This is UNLIKE places like Kobo where your rank is the total number of pre-orders you get. 

Fan Base Considerations

If you are new author, you need as many sales on day one as you can get. The more interest you can build up BEFORE the book releases, the better. If you can interest people enough to be hungry for your work on release, you might be able to get them all to buy on release. If you spread this number out over a long pre-order (say a month); you might not get any real bump in rankings.

For example, let’s say you do social media posts. Each social media posts interests… say 10 people per day. Over 10 days, you have a 100 people interested in your book. If you had a pre-order, you might get 30% of them to buy from you. So, 30 sales. But only a small % of that number, say 10% of the 30 sales shows up on your rank, registering you 3 sales when your pre-order goes live. Of the remaining 70 people, 50% forget about you and the other 35 buy from you immediately.

You now have a total of 38 Sales registered for rank purposes in Amazon.

If you did not do a pre-order, you have 100 people interested, of which 50% forget about you. Now, you have 50 sales coming in on  day 1 of your order. Your total number for rank purposes is 50 sales.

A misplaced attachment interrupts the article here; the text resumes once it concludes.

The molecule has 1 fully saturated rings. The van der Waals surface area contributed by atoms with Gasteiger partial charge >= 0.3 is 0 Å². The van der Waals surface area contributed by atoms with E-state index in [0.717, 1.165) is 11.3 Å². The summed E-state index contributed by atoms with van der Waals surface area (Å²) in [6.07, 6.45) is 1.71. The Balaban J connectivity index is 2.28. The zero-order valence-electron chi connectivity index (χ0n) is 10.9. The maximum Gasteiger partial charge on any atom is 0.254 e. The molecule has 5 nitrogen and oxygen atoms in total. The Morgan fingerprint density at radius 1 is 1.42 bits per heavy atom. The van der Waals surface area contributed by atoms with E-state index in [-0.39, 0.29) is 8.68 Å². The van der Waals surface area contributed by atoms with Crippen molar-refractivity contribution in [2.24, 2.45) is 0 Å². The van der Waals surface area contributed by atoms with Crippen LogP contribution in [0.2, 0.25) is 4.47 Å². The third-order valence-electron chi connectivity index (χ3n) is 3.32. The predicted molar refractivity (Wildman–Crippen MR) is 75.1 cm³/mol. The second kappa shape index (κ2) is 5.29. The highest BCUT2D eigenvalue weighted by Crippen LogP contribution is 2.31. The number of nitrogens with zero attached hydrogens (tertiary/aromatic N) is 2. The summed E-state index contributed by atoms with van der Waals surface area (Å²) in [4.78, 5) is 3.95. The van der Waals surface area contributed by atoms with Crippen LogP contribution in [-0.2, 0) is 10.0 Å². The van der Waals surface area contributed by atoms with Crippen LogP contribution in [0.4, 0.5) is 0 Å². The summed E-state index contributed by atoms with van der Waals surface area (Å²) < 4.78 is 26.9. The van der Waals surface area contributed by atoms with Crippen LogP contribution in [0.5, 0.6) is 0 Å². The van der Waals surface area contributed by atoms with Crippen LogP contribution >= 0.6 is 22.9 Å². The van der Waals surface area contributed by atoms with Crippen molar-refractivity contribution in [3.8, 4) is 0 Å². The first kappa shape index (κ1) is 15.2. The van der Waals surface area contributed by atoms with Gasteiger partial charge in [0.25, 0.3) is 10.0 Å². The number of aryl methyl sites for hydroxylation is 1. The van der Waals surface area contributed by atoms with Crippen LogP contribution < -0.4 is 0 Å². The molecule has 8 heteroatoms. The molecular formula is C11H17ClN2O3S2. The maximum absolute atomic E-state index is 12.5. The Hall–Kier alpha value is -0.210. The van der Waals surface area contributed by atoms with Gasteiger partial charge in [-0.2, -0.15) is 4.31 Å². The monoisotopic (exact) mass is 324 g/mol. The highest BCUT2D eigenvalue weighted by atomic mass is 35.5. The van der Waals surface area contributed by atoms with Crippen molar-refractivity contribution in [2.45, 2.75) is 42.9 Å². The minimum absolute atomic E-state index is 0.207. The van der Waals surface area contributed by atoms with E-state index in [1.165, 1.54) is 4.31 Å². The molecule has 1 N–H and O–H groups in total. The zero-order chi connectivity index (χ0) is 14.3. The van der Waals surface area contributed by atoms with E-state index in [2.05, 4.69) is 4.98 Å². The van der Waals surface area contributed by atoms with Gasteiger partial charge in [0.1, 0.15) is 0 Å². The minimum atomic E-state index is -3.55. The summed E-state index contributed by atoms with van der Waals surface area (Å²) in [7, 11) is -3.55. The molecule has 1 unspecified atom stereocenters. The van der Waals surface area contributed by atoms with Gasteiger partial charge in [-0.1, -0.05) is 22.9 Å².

That means you WILL rank higher than if you had a pre-order. However, you will also have made fewer sales (with a pre-order example, you had 65 sales).  

It’s possible that with your better rank, you end up on the top 100 list, you end up getting a yellow bestseller marker, which drives even more interest and reminds those 50 who forgot about you to buy.  Or it might not.

For most new authors, I recommend you skip long pre-orders since your rank will be hurt even further. A short pre-order can be useful (especially if you are using things like paperbacks, hardcovers, category optimisation, etc.) but it’s often better to do a ‘soft’ pre-order launch.

If you’re established and have a big fan base (see Eric Ugland as an example or myself to some extent), we can rely on our fans to pick up the book on day 1. So pre-orders only
mildly affect our sales. Remember, not everyone will pre-order.